To study how flies control the second unstable angle, body pitch, we performed a similar set of experiments, in which we exerted pitch up and pitch down deflections of up to 40 degrees. The flies corrected for these perturbations within 30 milliseconds by symmetrically modulating the front position where the wings flip between a forward and back stroke. Flies initiate this corrective reflex 10 milliseconds, or two wing beats, after the perturbation onset. Analysis and numerical simulations show that, as for roll, the pitch response can be well-described by a linear proportional-integral controller. Remarkably, flies can also correct for very large-amplitude pitch perturbations, greater than 150 degrees, providing a regime in which to probe the limits of the linear-response framework [2].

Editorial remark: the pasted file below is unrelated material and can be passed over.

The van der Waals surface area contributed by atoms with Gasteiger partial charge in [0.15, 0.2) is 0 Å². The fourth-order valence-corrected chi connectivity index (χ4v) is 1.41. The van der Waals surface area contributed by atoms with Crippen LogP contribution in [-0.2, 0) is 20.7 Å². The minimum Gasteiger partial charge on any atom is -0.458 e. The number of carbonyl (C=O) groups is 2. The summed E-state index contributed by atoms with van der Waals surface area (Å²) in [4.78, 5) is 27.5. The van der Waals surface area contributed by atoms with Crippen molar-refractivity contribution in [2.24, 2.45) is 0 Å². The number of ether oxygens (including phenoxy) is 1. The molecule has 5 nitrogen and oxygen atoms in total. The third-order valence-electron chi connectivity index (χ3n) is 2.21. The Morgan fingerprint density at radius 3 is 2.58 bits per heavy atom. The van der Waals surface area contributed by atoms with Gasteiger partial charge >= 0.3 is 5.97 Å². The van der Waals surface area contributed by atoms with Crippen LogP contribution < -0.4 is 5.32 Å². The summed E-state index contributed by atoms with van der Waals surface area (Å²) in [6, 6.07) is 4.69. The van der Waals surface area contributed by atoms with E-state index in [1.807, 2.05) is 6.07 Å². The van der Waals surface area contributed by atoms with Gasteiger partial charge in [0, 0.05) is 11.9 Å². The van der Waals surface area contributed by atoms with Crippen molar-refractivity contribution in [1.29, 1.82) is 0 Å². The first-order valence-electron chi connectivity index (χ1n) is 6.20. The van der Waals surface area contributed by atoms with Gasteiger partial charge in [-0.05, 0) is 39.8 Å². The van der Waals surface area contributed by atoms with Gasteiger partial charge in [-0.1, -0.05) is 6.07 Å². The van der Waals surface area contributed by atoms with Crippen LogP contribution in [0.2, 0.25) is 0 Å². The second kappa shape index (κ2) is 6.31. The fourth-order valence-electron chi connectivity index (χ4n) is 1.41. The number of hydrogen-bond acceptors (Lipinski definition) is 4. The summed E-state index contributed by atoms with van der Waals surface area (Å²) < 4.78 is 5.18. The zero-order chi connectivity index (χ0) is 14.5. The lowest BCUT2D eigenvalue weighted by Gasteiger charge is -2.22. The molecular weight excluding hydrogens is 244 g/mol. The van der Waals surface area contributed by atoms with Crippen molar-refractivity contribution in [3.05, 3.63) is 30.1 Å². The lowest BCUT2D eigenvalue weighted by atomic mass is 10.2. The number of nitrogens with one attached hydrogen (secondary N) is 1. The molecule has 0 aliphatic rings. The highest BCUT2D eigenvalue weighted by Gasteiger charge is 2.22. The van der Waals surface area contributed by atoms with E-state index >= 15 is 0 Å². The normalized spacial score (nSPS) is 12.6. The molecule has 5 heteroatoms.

During pitch and roll correction responses flies mostly modulate their stroke angle of each wing, which describes the back and forth motion of the wing in the horizontal stroke plane. Deeper examination of the roll correction maneuvers revealed asymmetric changes also in the wing-pitch angles, which describe rotation about the wing long axis. This angle directly determines the wing’s angle of attack – the angle at which the wing “cuts through the air”. Similarly to changing the angle of your hand as you stick it out the window driving on the highway and feeling the different aerodynamic forces, the angle of attack is a key parameter in governing the magnitude and direction of the aerodynamic force generated by the wing. The intricate wing-pitch motion arises from the intricate mechanism of the fly’s wing hinge, which is among the most complicated joints in the animal kingdom, as well as the complexity of the interaction between the flapping wing and its own unsteady flow field. Hence, the complexity of the wing pitch motion is akin to a flapping-flag whose motion changes the surrounding air flow that, in turn, affects the flag, forming a complex feedback loop. To understand the wing-pitch motion we used a simplified approach and modeled the torques exerted by the wing hinge as a damped spring and described the air flows using a simplified quasi-static aerodynamic force model. Numerical simulations suggest that flies take advantage of the passive coupling between aerodynamics and the damped torsional spring to indirectly control their wing-pitch kinematics by modulating the spring parameters, in particular the damping coefficient. These results propose a mechanism for wing-pitch control on a sub-wing-beat timescale via modulating the spring parameters on slower time scales. Moreover, these results raise new questions, such as what physiological mechanisms correspond to the simplified spring model, how the spring parameters are modulated, and whether such a semi-passive control scheme can be applied in insect-like flying robots [3].